Earth-Moon Near Rectilinear Halo and Butterfly Orbits for Lunar Surface Exploration

May 31, 2023

How Are Cislunar Experts Planning for Exploration of the Lunar Surface?

NASA is planning the next phase of crewed spaceflight with a set of missions designed to establish a human-tended presence beyond low Earth orbit. The current investigation focuses on the staging post potential of cislunar infrastructure by seeking to maximize performance capabilities by optimizing transits in the lunar vicinity for both crewed and robotic spacecraft. In this paper, the current reference orbit for the cislunar architecture, known as a Near Rectilinear Halo Orbit (NRHO), is examined alongside the bifurcated L2 butterfly family for their use as a staging location to the lunar surface.


NASA has proposed the Gateway1 concept as a testing ground for deep-space technologies, a staging point for missions beyond cislunar space, and a platform for Earth, lunar and space science. Currently, assembly of the Gateway components is expected to occur on orbit; tended by crew transported to the Gateway via the Orion spacecraft. Careful selection of orbit architecture is required to ensure that constraints are met while fulfilling the goals of the Gateway mission.2 One objective of the Gateway is to serve as a staging post for lunar surface access, both for crewed and robotic applications. With the capability to stage crewed missions, the Gateway will support the return of humans to the surface of the Moon, a NASA objective outlined recently in Space Policy Directive 1.3

The reference orbit for the Gateway is a Near Rectilinear Halo Orbit (NRHO).4 NRHOs comprise a subset of the halo families of orbits in the Earth-Moon system, characterized by close passages of the Moon and nearly stable behavior. More specifically under consideration is an L2 southern NRHO in a 9:2 synodic resonance with the Moon’s orbit around the Earth that completes an orbital period about every 6.5 days. As a destination for the Gateway, the NRHO offers distinct advantages. These include relatively low transfer costs from Earth that fit within the capabilities of the Orion spacecraft, low orbit maintenance costs, and favorable communications opportunities to both Earth and the lunar south pole.5 NRHOs also offer opportunities for transfers to other orbits within cislunar space, including other members of the halo families, butterfly orbits, and DROs. In addition, a spacecraft in an NRHO can serve as a potential staging point for transfers to the lunar surface.

Current architecture designs for crew landings on the lunar surface envision a multiple-launch scenario. It is this fact that makes NRHO attractive as a staging location to the surface. For example, a dual launch scenario in which a crewed lunar lander is delivered months in advance on a ballistic lunar transfer could save significant total propellant prior to rendezvous with a crewed vehicle when it arrives at the NRHO on a separate launch. The lunar surface mission cost is then primarily a function of the cost to transfer from NRHO to different landing sites and the capability to perform aborts back to NRHO. Previous work provided limited analysis on the relative cost for these transfers, focusing on a single reference NRHO.2 In this current investigation, multiple sizes of NRHO and L2 butterfly orbits, which bifurcate from the halo family, are considered.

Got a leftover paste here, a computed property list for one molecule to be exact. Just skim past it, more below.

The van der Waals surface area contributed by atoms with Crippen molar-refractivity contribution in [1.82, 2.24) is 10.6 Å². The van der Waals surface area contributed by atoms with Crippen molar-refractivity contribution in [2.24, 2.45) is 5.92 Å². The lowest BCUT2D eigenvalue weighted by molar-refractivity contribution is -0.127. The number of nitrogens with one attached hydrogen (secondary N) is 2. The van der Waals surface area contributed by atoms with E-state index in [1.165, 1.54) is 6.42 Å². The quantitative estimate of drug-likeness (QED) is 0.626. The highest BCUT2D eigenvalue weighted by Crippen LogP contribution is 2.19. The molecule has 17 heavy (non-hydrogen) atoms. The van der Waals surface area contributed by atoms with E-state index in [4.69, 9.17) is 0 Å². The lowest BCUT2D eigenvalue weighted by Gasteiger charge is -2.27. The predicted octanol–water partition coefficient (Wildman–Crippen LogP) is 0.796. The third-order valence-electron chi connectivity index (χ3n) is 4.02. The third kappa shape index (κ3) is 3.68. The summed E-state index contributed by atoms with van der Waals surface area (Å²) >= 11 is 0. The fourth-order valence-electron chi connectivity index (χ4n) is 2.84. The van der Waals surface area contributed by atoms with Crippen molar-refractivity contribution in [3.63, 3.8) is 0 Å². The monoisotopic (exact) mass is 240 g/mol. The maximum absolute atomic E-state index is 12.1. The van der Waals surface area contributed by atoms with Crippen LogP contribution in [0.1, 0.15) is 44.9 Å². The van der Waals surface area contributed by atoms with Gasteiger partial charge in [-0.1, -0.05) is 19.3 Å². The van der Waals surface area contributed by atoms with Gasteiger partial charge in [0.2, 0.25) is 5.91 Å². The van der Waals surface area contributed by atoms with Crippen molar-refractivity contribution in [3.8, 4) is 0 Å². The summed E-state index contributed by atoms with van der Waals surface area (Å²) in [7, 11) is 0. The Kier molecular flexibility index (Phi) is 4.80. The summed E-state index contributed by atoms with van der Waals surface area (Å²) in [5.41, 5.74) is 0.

Future missions to the lunar surface will feature both crewed and robotic spacecraft. The two categories of missions involve different sets of constraints and challenges. Crewed missions from Earth to the NRHO and from the NRHO to the Lunar surface require short transfer times and must allow for abort opportunities throughout the transfer sequence. Crewed missions are round trip with relatively heavy spacecraft, generally powered by chemical propulsion to allow for short times of flight. Uncrewed transfers are less constrained by flight time and abort planning, and they may be one-way voyages of lightweight spacecraft. They may employ chemical propulsion or low-thrust solar electric propulsion (SEP). Short crewed transfer options can differ significantly from longer, uncrewed transfers in flight time, cost, and appearance.

The current investigation first explores transfers from the Earth to the NRHO. Examples of crewed transfer options6 are compared to a new exploration of ballistic lunar transfers for cargo delivery to the NRHO and to low thrust cargo delivery results.7 Then, transfers from the NRHO to the surface are explored to enable robotic science missions as well as human access to the Moon. Finally, butterfly orbits are investigated as an alternative starting location for transfers to the Lunar surface.


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